What Tottles Meant

MEIN HERR unrolled the manuscript, but, to my great surprise, instead of reading it, he began to sing it, in a rich mellow voice that seemed to ring through the room.

`One thousand pounds per annum
Is not so bad a figure, come!'
Cried Tottles. `And I tell you, flat,
A man may marry well on that!
To say "the Husband needs the Wife"
Is not the way to represent it.
The crowning joy of Woman's life
Is Man!' said Tottles (and he meant it).

The blissful Honey-moon is past:
The Pair have settled down at last:
Mamma-in-law their home will share,
And make their happiness her care.
`Your income is an ample one:
Go it, my children!' (And they went it).
`I rayther think this kind of fun
Wo'n't last!' said Tottles (and he meant it).

They took a little country-box--
A box at Covent Garden also:
They lived a life of double-knocks,
Acquaintances began to call so:
Their London house was much the same
(It took three hundred, clear, to rent it):
`Life is a very jolly game!'
Cried happy Tottles (and he meant it).

`Contented with a frugal lot'
(He always used that phrase at Gunter's),
He bought a handy little yacht--
A dozen serviceable hunters--
The fishing of a Highland Loch--
A sailing-boat to circumvent it--
`The sounding of that Gaelic "och"
Beats me!' said Tottles (and he meant it).

Here, with one of those convulsive starts that wake one up in the very act of dropping off to sleep, I became conscious that the deep musical tones that thrilled me did not belong to Mein Herr, but to the French Count. The old man was still conning the manuscript.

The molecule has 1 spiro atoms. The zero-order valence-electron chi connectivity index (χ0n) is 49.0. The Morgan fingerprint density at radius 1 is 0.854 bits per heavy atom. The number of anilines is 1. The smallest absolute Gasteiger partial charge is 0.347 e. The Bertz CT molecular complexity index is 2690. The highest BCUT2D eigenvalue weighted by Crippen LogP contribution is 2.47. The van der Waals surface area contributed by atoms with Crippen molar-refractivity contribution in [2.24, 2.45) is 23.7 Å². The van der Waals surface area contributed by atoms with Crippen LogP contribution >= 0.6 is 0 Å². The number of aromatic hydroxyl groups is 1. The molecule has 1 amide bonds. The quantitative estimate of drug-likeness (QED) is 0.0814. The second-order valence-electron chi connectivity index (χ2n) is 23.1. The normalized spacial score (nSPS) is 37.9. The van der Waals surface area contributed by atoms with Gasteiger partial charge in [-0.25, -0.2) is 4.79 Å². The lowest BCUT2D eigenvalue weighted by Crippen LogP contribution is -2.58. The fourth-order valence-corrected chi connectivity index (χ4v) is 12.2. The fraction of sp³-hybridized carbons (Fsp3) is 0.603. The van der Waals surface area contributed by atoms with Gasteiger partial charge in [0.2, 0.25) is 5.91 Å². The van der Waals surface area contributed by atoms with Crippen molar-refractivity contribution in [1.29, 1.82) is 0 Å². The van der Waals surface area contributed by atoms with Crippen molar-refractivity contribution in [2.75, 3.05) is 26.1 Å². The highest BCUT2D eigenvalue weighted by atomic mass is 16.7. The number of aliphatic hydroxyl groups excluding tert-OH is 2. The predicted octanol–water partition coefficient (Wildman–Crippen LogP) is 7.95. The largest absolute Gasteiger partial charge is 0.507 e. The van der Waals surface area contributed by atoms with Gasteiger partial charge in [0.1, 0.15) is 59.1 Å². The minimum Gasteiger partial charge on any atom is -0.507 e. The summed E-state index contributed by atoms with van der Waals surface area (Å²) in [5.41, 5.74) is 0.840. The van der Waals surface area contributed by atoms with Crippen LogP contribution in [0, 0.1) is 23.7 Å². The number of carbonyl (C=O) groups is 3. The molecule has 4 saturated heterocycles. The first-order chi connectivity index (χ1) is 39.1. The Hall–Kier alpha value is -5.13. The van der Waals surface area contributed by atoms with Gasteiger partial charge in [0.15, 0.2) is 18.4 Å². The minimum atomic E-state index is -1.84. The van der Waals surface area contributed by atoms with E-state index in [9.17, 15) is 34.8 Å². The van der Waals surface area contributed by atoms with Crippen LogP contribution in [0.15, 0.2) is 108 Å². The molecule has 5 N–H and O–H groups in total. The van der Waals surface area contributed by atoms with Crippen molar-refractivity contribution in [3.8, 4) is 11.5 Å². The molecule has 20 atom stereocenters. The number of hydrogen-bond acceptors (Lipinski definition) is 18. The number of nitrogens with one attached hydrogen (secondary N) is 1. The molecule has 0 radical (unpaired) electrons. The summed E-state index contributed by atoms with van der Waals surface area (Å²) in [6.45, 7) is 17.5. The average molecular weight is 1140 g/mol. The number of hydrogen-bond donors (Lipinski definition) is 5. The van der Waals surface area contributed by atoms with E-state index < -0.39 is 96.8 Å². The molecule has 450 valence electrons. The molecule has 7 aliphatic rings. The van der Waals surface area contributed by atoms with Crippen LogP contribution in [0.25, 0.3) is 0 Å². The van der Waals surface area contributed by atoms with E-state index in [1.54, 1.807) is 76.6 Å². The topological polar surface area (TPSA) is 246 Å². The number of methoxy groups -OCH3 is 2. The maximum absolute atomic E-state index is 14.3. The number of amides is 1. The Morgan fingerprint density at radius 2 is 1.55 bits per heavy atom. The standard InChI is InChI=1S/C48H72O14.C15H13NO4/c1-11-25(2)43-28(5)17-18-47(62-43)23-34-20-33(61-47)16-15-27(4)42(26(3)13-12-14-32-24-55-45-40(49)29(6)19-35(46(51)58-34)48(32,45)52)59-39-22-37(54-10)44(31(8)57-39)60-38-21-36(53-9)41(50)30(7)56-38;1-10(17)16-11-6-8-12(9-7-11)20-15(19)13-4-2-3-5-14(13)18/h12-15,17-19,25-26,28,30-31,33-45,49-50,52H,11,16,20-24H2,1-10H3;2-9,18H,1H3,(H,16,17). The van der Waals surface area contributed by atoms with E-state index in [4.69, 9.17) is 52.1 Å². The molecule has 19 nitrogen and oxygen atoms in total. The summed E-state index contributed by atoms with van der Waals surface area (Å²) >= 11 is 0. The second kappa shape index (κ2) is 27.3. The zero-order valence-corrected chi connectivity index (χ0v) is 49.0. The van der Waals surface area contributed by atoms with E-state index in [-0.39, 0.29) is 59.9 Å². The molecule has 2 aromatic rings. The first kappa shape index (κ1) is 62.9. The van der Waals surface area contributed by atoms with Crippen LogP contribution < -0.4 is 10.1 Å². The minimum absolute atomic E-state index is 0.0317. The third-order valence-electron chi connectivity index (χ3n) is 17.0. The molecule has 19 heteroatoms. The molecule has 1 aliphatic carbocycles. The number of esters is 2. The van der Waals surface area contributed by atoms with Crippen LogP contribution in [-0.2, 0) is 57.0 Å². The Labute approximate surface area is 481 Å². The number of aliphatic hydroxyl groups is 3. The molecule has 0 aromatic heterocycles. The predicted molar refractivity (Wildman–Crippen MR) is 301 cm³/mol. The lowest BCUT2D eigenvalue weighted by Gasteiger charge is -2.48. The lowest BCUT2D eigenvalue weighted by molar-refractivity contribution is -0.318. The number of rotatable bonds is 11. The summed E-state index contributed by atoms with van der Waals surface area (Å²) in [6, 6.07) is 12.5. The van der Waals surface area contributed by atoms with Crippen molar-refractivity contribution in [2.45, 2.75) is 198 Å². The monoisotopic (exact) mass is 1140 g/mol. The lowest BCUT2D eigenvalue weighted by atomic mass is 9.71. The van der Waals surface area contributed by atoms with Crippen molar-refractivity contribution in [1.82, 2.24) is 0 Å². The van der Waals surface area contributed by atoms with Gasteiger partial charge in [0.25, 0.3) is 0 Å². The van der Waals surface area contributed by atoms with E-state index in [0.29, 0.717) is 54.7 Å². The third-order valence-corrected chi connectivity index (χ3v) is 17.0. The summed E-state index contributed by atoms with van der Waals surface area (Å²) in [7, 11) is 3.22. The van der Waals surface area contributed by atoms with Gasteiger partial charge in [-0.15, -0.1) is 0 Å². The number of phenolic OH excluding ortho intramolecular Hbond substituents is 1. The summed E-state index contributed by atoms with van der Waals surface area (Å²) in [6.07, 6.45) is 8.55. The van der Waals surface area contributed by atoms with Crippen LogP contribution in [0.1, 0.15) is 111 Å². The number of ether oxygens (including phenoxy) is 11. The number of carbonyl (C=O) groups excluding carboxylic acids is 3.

`I beg your pardon for keeping you waiting!' he said. `I was just making sure that I knew the English for all the words. I am quite ready now.' And he read me the following Legend:

`In a city that stands in the very centre of Africa, and is rarely visited by the casual tourist, the people had always bought eggs--a daily necessary in a climate where egg-flip was the usual diet--from a Merchant who came to their gates once a week. And the people always bid wildly against each other: so there was quite a lively auction every time the Merchant came, and the last egg in his basket used to fetch the value of two or three camels, or thereabouts. And eggs got dearer every week. And still they drank their egg-flip, and wondered where all their money went to.

`And there came a day when they put their heads together. And they understood what donkeys they had been.

`And next day, when the Merchant came, only one Man went forth. And he said "Oh, thou of the hook- nose and the goggle-eyes, thou of the measureless beard, how much for that lot of eggs?"

`And the Merchant answered him "I could let thee have that lot at ten thousand piastres the dozen."

`And the Man chuckled inwardly, and said "Ten piastres the dozen I offer thee, and no more, oh descendant of a distinguished grandfather!"

`And the Merchant stroked his beard, and said "Hum! I will await the coming of thy friends." So he waited. And the Man waited with him. And they waited both together.'

`The manuscript breaks off here,' said Mein Herr, as he rolled it up again; `but it was enough to open our eyes. We saw what simpletons we had been--buying our Scholars much as those ignorant savages bought their eggs--and the ruinous system was abandoned. If only we could have abandoned, along with it, all the other fashions we had borrowed from you, instead of carrying them to their logical results! But it was not to be. What ruined my country, and drove me from my home, was the introduction--into the Army, of all places--of your theory of Political Dichotomy!'

`Shall I trouble you too much,' I said, `if I ask you to explain what you mean by "the Theory of Political Dichotomy"?'

`No trouble at all!' was Mein Herr's most courteous reply. `I quite enjoy talking, when I get so good a listener. What started the thing, with us, was the report brought to us, by one of our most eminent statesmen,

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